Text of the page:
A lot is spoken of the tangible benefits that data-driven insights can deliver, and nowhere is this more evident than in healthcare.
Just last month, scientists announced they had developed a new antibiotic, all thanks to data analysis driven by Artificial Intelligence (AI). An algorithm was used to analyse more than one hundred million chemical compounds in just a matter of days. The newly discovered antibiotic can destroy over 30 types of bacteria, and has been recognized in the medical community as a major step forwards in the fight against antibiotic drug resistance.
James Petter, VP International, Pure Storage.
While it’s not impossible for this discovery to have happened without AI, it certainly accelerated the process. This is a fantastic example of how technology can aid and accelerate innovation within healthcare. Even better, this is just the tip of the iceberg when it comes to the ways that AI and data analytics can revolutionize healthcare across the globe.
We’ve already seen evidence of these technologies starting to aid the development of personalized medicines, help cut down waiting times, and reduce clinical variation. These pockets of innovation are a case in point that AI can be a real force for good in healthcare.
Tracking virus outbreak
With the coronavirus becoming a large global issue, AI researchers are applying machine-learning techniques to social media, web, and other data for subtle signs that the disease may be spreading elsewhere. This isn’t the first time we’ve seen technology used to help fight the spread of a virus – big data analytics was heavily relied on during the Ebola virus outbreak of 2014.
Leveraging AI to combat cancer
Pathology is the cornerstone of most cancer diagnoses. Yet most pathology diagnoses rely on manual, subjective processes developed more than a century ago. Paige is an organisation that has been able to revolutionize clinical diagnosis and treatment in this area through the use of AI. Complex data can be examined and analysed in a far more accurate and rigorous manner, bringing us closer to finding cures for cancer.
It’s no secret that healthcare institutions are constantly underfunded, under-staffed and under scrutiny. However, in recent years we’re seeing healthcare trusts all over the globe turn to technology to mitigate the impact this has on patient outcomes. For example, many NHS Trusts are using historical data to predict when they will need to scale up staff to handle an influx of patients for the upcoming flu season, or ramp up other support staff to ensure a smooth patient experience in A&E.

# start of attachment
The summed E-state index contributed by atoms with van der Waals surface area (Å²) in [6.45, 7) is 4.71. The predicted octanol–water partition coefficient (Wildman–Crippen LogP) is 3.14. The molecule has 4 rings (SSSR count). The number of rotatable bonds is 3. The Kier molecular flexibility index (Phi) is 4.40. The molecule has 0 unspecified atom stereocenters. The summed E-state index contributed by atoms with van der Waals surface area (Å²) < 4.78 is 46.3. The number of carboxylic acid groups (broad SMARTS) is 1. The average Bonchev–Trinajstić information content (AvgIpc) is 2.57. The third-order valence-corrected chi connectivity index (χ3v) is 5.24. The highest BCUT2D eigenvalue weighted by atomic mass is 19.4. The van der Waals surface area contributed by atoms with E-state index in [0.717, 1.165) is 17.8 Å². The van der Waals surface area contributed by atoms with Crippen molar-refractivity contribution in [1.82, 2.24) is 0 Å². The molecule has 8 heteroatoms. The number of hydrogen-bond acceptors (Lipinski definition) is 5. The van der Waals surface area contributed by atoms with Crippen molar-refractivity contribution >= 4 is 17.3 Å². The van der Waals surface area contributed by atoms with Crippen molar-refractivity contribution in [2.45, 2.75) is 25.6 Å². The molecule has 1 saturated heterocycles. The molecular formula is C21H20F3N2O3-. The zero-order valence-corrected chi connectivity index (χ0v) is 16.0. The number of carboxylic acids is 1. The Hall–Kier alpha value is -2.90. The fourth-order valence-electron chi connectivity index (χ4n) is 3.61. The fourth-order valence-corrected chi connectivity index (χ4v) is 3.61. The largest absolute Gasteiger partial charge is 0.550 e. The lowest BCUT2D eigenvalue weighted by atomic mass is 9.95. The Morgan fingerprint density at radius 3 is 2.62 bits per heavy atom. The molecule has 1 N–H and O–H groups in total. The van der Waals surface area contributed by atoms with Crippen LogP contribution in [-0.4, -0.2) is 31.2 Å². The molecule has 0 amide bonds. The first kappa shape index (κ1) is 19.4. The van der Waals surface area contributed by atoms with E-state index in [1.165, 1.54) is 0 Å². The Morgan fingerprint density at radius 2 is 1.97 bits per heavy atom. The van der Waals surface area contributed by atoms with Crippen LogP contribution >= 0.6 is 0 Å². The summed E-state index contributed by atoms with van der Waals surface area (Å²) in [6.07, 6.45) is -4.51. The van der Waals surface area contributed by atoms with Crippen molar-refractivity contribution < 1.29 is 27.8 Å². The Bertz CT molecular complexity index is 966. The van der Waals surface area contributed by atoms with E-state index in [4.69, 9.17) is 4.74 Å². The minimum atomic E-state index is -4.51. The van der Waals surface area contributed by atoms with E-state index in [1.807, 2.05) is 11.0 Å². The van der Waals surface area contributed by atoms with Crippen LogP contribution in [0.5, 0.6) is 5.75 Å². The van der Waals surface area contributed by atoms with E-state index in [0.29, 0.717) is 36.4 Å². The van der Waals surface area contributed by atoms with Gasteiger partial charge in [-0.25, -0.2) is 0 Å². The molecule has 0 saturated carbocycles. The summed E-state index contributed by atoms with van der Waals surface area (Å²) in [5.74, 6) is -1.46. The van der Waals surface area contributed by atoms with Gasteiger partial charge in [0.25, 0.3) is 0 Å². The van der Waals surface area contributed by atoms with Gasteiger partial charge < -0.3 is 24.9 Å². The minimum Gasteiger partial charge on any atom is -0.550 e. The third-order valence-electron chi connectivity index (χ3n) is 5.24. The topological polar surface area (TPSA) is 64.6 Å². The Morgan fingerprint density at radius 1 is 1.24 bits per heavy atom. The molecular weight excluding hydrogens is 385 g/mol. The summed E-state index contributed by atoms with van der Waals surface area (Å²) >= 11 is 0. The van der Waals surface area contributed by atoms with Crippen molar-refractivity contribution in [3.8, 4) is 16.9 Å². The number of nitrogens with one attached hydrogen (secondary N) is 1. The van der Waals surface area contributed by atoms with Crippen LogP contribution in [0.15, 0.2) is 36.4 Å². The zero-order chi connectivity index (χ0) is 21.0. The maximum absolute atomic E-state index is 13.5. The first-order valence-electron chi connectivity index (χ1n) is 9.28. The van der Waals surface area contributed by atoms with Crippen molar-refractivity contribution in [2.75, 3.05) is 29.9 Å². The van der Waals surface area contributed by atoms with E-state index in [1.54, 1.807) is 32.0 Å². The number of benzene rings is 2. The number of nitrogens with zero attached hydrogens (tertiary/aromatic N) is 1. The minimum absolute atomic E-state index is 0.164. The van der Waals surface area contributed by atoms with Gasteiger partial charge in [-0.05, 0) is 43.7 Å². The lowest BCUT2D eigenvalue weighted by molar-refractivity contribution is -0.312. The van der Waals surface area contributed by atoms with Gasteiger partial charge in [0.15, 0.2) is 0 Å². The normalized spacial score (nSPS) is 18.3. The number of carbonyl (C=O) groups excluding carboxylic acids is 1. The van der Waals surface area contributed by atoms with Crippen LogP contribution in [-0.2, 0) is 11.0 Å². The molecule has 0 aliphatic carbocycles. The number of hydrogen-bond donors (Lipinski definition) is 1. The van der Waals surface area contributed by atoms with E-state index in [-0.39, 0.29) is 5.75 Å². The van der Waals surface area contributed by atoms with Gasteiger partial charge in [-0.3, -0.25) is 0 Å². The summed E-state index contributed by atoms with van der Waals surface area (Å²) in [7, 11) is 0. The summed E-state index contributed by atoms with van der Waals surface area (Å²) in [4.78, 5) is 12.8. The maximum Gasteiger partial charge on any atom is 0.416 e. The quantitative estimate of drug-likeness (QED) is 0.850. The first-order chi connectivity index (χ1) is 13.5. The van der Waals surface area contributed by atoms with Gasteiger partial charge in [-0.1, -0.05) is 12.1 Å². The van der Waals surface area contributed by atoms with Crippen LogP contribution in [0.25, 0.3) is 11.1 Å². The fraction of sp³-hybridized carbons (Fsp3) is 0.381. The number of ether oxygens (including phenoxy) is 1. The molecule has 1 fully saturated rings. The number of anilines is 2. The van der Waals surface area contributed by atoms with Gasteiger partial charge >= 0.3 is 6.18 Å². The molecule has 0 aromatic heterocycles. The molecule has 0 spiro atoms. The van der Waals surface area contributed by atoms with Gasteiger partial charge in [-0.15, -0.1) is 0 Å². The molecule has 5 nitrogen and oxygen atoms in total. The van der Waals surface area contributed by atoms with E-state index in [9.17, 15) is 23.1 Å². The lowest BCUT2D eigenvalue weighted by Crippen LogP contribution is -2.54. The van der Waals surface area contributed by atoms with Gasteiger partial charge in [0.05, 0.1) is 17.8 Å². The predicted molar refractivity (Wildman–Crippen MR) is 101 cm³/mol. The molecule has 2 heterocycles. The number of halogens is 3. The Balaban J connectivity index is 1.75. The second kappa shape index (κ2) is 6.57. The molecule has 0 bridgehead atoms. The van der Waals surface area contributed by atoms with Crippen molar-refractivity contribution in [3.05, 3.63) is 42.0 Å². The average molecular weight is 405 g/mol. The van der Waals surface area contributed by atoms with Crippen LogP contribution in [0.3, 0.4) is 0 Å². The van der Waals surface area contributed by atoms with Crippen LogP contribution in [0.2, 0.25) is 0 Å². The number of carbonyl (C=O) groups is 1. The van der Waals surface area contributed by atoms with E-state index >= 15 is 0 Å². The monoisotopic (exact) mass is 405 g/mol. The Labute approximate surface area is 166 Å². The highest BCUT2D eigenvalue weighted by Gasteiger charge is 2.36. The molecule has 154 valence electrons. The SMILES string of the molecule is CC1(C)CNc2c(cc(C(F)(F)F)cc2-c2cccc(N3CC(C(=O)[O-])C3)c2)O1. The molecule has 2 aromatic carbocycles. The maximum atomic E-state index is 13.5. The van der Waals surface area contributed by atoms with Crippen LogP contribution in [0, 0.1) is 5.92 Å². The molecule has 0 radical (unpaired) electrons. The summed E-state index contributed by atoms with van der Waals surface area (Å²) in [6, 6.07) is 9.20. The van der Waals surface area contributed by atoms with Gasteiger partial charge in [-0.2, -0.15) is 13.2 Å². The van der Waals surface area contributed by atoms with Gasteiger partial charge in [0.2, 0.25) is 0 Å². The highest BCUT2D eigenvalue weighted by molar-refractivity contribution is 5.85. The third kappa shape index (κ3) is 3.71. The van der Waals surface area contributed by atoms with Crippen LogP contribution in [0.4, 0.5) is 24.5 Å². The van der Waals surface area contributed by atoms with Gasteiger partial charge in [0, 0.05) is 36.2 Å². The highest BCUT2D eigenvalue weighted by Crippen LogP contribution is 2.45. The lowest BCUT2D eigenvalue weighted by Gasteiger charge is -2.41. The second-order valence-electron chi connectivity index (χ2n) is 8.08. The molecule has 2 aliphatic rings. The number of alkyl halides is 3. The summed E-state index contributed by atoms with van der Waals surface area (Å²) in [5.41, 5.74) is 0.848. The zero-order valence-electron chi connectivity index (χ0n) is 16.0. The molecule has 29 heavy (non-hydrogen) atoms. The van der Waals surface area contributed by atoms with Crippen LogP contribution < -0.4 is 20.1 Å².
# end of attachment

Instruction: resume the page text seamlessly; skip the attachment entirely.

Reducing clinical variation
Clinical variation is one of the biggest issues facing the healthcare industry – resulting in wasted resources, and bad patient outcomes. Any hope of eradicating clinical variation, or even reducing it requires the analysis of a tremendous amount of data. However, the technology now exists to make this possible, promising greater efficiencies and leading to improved patient outcomes across the world.
These examples of innovation would not be possible without data, and the foundation to be able to turn this data into actionable insight. While the benefits of data driven by AI is undeniable, it is not without its challenges. Huge amounts of data need to be processed and analysed at speed, in order to make the split-second decisions that technology is capable of. For this to happen, these projects need a very solid IT infrastructure and significant compute power to work effectively.
An evolving technology
Traditional data centers for healthcare organisations have done reasonably well in terms of enabling healthcare practitioners to deliver patient care. But they were never built with the intention of running the demanding data applications now commonplace - not least for the projects that lie ahead. An approach is required with a particular focus on cloud storage, designed to deliver massively-parallel access to data at a very high bandwidth as is normal with cloud services.
As this technology becomes increasingly important, it will be vital that data analysis and management skills will become commonplace in all aspects of medical training. As healthcare organisations becomes increasingly data driven, it is vital that staff – whether they are doctors or administrators, are equipped to deal with relevant AI technologies.
Education, support and collaboration will be key to truly feel the benefits of this technology. Data really does have the power to not only tackle some of the biggest issues facing healthcare organisations, but to create real change – leading to greater efficiencies, medical breakthroughs and ultimately improved patient outcomes.
These game changing innovations shouldn’t be held back because of legacy systems. Having an automated view of data management frees up time and resource, so healthcare organisations can focus on making a real difference. Global healthcare organisations deserve a modern data experience that removes complexities and antiquated systems, replacing them with fast, flexible and agile solutions.